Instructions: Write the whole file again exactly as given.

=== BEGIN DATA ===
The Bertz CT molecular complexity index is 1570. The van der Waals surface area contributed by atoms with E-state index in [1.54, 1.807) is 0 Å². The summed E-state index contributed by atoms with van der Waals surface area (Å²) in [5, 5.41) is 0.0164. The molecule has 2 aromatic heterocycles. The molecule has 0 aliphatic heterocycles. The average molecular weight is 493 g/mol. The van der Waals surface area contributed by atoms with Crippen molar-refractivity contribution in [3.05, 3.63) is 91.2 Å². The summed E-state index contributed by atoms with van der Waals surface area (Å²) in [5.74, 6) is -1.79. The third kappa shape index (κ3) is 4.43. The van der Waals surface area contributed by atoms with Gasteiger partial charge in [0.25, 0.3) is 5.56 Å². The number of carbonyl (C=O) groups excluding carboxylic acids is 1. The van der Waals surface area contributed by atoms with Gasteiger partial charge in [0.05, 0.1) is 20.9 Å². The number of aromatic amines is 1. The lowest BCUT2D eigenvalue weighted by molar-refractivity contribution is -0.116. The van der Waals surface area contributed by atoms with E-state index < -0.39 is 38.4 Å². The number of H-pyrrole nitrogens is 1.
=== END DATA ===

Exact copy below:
The Bertz CT molecular complexity index is 1570. The van der Waals surface area contributed by atoms with E-state index in [1.54, 1.807) is 0 Å². The summed E-state index contributed by atoms with van der Waals surface area (Å²) in [5, 5.41) is 0.0164. The molecule has 2 aromatic heterocycles. The molecule has 0 aliphatic heterocycles. The average molecular weight is 493 g/mol. The van der Waals surface area contributed by atoms with Crippen molar-refractivity contribution in [3.05, 3.63) is 91.2 Å². The summed E-state index contributed by atoms with van der Waals surface area (Å²) in [5.74, 6) is -1.79. The third kappa shape index (κ3) is 4.43. The van der Waals surface area contributed by atoms with Gasteiger partial charge in [0.25, 0.3) is 5.56 Å². The number of carbonyl (C=O) groups excluding carboxylic acids is 1. The van der Waals surface area contributed by atoms with Gasteiger partial charge in [0.05, 0.1) is 20.9 Å². The number of aromatic amines is 1. The lowest BCUT2D eigenvalue weighted by molar-refractivity contribution is -0.116. The van der Waals surface area contributed by atoms with E-state index < -0.39 is 38.4 Å². The number of H-pyrrole nitrogens is 1.